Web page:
KUCHING (May 15): We must acknowledge that teachers and school principals can significantly influence students which can go deeper than the lessons they teach.
According to self employed Andrew Chioh, 56, one could reflect on one’s own time in school to realise how positive or negative experiences could stick with one for the rest of one’s life.
“Educators need to remember that they hold great power over students,” he said.
He said he studied in three Catholic mission schools until secondary in three different towns/cities. It was quite an exceptional experience.
“One must have the trust of the teachers. My form teacher in my last two years at SK St Joseph Mr Teo was strict but friendly.
“Beginning each week, the assistant headmaster (in the absence of the headmaster) would make his rounds to all classes to inspect the students’ report cards.
“Each red mark found on the report card would earn one cane and an additional cane with no parent’s signature on the report card due to being afraid to show the report card to the parents to get it signed.
“Getting caned and students being asked to clean the toilets as punishment in schools was a norm in the 1970s and 1980s.
“During my last year in secondary school at SMK St Joseph, my Bible teacher Brother Mark Blake was a friendly person but did not tolerate any nonsense when the lesson was in progress.
“He enlightened me with a better understanding of the parables and the subjects. Then, I was pretty active in several school clubs and societies.
“During my final year, I was given the trust and opportunity of the school principal to take care of and given full access to the school’s audio visual equipment and mini auditorium. Also I was given a chance and valuable experience in organising football competitions for Form 5 to Upper 6 when I was in Form 5,” he said.
What he experienced was not only that the teachers impacted him but also that the late principal too had impacted him in various ways, such as trust, integrity and respect.
The late principal Brother Columba Gleeson, whom he had known and had the most respect for, said ‘what is wrong is wrong’; not even any good student(s) is exempted from being punished for doing something wrong. He showed no favouritism.
“As a whole, I enjoyed my school years, be it during my primary or secondary school. I would say it was one of my most memorable times,” added Andrew.
For Larry Siah, 68, who is semi-retired and a book fair organiser, the quality of teachers determines the kind of education the students end up with.
Because of the kind of teachers he had, he received a well-rounded education when he was allowed to study in St Joseph’s School (Kuching) from 1959 to 1971.
“As a mission school run by the La Salle brothers, they (and the other teachers they hired) were outstanding. These were dedicated and disciplined educators who modelled high professional standards. Their pursuit of academic excellence showed in the public examination results, allowing the school to consistently be a top school in Sarawak.
“Not only did my teachers guide me in my studies – they also sought to build character in me. Studying was only part of the equation. We had to go beyond academics and become involved in extracurricular activities. For instance, I participated in the concerts, and when I was initiated into scouting, I learned both social and survival skills as well.
“One particular teaching discipline that impacted my life was how I was taught to learn English through reading.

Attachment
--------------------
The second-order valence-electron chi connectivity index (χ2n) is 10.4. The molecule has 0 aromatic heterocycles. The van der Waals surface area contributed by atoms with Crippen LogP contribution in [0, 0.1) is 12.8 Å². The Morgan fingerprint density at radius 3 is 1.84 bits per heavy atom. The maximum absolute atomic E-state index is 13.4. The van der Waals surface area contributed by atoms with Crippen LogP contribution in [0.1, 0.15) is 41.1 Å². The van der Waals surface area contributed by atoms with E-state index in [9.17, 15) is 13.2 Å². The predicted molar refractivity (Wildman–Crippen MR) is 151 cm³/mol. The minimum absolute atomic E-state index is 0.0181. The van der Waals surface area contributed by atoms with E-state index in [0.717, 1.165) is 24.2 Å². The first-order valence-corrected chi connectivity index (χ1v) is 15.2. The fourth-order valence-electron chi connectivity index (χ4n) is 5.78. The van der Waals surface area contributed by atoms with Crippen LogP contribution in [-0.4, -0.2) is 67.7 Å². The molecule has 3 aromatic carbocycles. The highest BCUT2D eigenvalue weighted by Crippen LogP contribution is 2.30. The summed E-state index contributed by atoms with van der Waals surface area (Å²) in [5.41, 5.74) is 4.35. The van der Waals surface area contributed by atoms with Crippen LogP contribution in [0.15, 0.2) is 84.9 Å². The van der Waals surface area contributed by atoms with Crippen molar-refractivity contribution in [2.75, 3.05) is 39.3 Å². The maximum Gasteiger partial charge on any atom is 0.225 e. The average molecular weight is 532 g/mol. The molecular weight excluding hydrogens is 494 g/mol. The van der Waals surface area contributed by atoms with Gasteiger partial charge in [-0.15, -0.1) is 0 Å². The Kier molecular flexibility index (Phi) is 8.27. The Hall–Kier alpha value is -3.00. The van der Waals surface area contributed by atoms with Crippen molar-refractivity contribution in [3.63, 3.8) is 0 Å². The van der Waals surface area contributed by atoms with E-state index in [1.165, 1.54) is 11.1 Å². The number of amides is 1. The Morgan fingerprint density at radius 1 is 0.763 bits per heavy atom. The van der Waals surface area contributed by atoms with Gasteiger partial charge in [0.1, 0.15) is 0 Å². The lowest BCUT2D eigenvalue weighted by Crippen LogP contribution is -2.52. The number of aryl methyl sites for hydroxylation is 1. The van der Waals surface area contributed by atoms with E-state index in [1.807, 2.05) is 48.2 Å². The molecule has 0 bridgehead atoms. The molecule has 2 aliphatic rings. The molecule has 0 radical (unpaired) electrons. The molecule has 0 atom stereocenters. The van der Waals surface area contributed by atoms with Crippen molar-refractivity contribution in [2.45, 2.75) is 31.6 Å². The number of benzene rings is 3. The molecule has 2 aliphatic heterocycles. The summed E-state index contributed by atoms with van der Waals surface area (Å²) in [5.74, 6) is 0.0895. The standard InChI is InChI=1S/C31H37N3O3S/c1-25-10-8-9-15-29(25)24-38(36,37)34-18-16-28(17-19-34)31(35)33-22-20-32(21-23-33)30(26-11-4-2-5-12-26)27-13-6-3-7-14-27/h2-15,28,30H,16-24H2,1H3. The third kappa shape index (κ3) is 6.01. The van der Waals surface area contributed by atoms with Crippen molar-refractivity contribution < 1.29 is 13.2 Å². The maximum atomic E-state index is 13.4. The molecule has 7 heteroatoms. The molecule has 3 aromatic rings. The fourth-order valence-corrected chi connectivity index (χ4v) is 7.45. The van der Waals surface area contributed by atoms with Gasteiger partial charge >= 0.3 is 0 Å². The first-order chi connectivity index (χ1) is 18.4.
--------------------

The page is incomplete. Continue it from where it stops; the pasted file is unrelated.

“Every week, Brother Austin would make us go to the library and borrow a book to read at home and then write a report on it. This simple routine helped me to read – my English improved through osmosis.
“And it would be this language skill that would later (indirectly) help me snag a wife – a girl I liked was sufficiently impressed with my English to agree to go out with me, and later, to decide to marry me.
“Another teacher who impacted my life was when I was in primary school. A kind and caring teacher called Mrs Martina Chong was encouraging and sensitive toward me personally.
“She helped me to feel good about myself and she gave me my best year in school. Any time a caring teacher pays special attention to a teachable student, that young child will be inspired and impacted for life,” said Larry.
Meanwhile, a senior teacher Juraimie Junaidi at SMK Green Road, Kuching, who has been in the teaching profession since 1995, said during his school days, he hardly accepted most of his teachers’ advice and especially the actions taken by the discipline teachers.
“But now when I myself became a teacher and was previously involved in the disciplinary board, I realised that to be successful in life, discipline is a major factor.
“Like one of famous English proverbs says ‘Discipline is like a two-edged sword’ – it is not only to correct us when we are wrong, but to direct us to a way that is right.
“I am lucky to have teachers who educated us about the importance of discipline. It helps me to be a better person and I would like to thank all my teachers,” said Juraimie.
He had fond memories of a Chinese female history teacher Janet Goh at SMB St Joseph Kuching who taught him in Form 2 and 3.
“I was one of her weak students for the subject as I disliked reading long essays and remembering the facts for history. But she never gave up on us even though we failed with very low marks.
“She taught us how to use other learning styles such as mind-map. Her motherly nature style managed to tackle our ego. Then, I started to love the subject and as a result I got Grade I for my history paper in my SRP examinations,” he added.
That is why in his own teaching methods he applied her teaching styles that as a teacher one must first let the students like the subject and prepare a variety of learning skills that cater to the needs of different types of students.